In any retail environment, a happy sales staff makes for more pleasant workdays. “If morale is high, employees feel that the boss cares about them and cares about the quality of the work they’re doing,” says David Javitch, president of consulting firm Javitch Associates. “The higher those things are, the higher the profitability and worker-customer satisfaction.”
But the road to high spirits is paved with misconceptions, says Bob Nelson, author of 1,501 Ways to Reward Employees. The biggest, he says, is the idea that a bigger paycheck yields greater employee satisfaction. Instead, Nelson suggests creating “an experience to help bond the group. Those are the things that mean the most to employees.”
Who couldn’t use a little R&R?
Consider taking staffers to a movie lunch, bringing in a masseuse to dispense 30-minute massages, or hosting a potluck dinner at your home, says Nelson. “Something fun and food always works,” adds Javitch.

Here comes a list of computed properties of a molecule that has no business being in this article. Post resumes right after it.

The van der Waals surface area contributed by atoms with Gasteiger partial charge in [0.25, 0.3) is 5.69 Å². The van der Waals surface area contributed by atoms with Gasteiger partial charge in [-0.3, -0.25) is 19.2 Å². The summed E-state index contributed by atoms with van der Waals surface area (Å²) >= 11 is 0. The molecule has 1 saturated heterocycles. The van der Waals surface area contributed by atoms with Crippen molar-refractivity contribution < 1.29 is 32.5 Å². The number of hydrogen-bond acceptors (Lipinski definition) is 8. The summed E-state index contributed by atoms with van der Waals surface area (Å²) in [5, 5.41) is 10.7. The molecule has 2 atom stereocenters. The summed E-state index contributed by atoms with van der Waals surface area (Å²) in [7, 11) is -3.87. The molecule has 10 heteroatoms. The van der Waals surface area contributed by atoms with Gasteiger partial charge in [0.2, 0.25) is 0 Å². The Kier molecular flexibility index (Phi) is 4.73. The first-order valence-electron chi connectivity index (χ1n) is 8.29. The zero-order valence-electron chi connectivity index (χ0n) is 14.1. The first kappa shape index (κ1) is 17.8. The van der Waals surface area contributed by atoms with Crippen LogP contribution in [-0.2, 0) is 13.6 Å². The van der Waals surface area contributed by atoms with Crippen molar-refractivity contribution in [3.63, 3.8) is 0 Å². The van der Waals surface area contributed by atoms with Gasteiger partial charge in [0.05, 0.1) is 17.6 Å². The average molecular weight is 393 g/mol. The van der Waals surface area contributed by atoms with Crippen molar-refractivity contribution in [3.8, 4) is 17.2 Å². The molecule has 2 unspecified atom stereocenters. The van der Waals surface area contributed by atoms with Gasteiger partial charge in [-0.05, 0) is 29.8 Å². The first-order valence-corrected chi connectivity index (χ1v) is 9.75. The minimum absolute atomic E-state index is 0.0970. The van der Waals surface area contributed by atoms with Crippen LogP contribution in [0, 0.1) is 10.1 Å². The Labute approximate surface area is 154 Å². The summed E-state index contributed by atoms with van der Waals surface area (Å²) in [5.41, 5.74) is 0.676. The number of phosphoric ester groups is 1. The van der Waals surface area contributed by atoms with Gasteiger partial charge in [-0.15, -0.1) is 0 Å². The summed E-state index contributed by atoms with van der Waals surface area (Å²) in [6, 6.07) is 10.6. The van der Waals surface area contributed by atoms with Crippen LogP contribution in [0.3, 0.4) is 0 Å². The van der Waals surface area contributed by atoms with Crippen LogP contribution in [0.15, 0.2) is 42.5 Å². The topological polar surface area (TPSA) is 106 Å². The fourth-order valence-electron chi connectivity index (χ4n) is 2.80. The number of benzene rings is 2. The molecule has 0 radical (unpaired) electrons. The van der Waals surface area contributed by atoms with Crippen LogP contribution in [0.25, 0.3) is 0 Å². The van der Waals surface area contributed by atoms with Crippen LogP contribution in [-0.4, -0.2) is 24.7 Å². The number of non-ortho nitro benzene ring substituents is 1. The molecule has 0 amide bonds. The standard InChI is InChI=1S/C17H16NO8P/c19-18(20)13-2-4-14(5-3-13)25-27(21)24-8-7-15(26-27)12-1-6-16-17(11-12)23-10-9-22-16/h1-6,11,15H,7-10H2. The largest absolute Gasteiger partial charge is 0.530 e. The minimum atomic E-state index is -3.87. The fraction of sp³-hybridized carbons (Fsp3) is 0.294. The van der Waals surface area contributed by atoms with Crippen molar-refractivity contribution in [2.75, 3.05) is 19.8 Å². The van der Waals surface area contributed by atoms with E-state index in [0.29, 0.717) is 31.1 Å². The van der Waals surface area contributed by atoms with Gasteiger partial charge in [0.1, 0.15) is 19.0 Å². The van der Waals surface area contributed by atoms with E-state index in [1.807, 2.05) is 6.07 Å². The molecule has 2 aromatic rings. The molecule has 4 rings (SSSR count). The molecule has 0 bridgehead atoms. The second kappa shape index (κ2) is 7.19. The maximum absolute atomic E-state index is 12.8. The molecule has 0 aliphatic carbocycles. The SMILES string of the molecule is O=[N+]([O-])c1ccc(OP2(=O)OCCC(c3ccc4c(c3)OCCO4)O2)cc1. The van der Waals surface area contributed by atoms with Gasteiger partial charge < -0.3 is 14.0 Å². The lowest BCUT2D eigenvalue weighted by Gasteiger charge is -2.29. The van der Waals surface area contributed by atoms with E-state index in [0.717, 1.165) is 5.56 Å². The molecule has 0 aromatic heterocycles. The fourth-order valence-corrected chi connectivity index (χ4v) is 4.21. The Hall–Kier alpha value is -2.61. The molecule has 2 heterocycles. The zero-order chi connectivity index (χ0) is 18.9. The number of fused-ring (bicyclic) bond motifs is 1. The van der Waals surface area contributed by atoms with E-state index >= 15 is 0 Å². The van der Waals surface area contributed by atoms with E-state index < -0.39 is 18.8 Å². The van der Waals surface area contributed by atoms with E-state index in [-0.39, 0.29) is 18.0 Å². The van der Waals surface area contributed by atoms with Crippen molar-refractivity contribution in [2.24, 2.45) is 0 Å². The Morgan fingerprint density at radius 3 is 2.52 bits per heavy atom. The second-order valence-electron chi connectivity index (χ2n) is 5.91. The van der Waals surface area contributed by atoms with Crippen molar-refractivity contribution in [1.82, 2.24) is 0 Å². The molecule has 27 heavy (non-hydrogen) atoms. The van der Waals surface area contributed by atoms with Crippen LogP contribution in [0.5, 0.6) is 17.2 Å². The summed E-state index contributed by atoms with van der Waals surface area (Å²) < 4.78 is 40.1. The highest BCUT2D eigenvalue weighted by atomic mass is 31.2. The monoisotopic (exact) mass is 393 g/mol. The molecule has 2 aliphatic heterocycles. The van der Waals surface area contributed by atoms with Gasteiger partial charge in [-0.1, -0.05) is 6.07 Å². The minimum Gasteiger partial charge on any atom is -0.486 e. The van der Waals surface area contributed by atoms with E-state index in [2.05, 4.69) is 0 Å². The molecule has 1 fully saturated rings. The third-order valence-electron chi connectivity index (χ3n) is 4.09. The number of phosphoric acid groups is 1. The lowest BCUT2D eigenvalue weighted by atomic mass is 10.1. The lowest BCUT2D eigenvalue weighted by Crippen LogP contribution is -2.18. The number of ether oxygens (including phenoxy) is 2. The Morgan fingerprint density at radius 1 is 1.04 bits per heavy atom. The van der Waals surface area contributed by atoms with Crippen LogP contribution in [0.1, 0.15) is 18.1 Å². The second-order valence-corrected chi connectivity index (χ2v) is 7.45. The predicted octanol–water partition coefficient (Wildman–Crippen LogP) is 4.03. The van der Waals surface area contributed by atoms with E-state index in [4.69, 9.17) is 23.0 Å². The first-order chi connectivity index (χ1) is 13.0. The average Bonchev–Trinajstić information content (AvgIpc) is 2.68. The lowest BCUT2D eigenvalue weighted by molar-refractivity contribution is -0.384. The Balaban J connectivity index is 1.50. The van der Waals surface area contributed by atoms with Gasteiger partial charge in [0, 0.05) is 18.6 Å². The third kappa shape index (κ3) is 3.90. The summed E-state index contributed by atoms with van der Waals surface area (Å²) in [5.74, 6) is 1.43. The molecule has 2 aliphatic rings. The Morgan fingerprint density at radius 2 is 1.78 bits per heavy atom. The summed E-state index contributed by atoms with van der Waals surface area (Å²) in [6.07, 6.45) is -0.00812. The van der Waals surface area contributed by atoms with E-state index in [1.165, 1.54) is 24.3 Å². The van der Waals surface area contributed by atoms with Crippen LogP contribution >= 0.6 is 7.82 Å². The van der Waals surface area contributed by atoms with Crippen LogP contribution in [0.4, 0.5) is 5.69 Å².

Perks aren’t always extracurricular.
Don’t overlook the many day-to-day opportunities to make employees feel special. “Asking someone their opinion is a big motivator,” says Nelson. As is “supporting [them] when they make a mistake and involving them in a decision that affects them.”
Bonuses are great morale boosters—in the short term.
If used, Javitch suggests they be accompanied by “opportunities for employees to feel that they’re being recognized for doing good work.”
Reward your staffers thoughtfully and sensitively.
“If you give a preferred parking spot to someone who takes a bus, that’s not going to be effective,” says employee engagement specialist David Zinger. “If you are going to use perks, why not go to the staff and say, ‘Hey, what types of things do you want?’?”
Perks don’t have to be big.
Zinger’s trademark phrase is The small is the new significant. Think about “touching base with each of your employees every day,” he says. “Sometimes we confuse small with being insignificant.”
A version of this story originally appeared in the September 2013 issue of JCK magazine.
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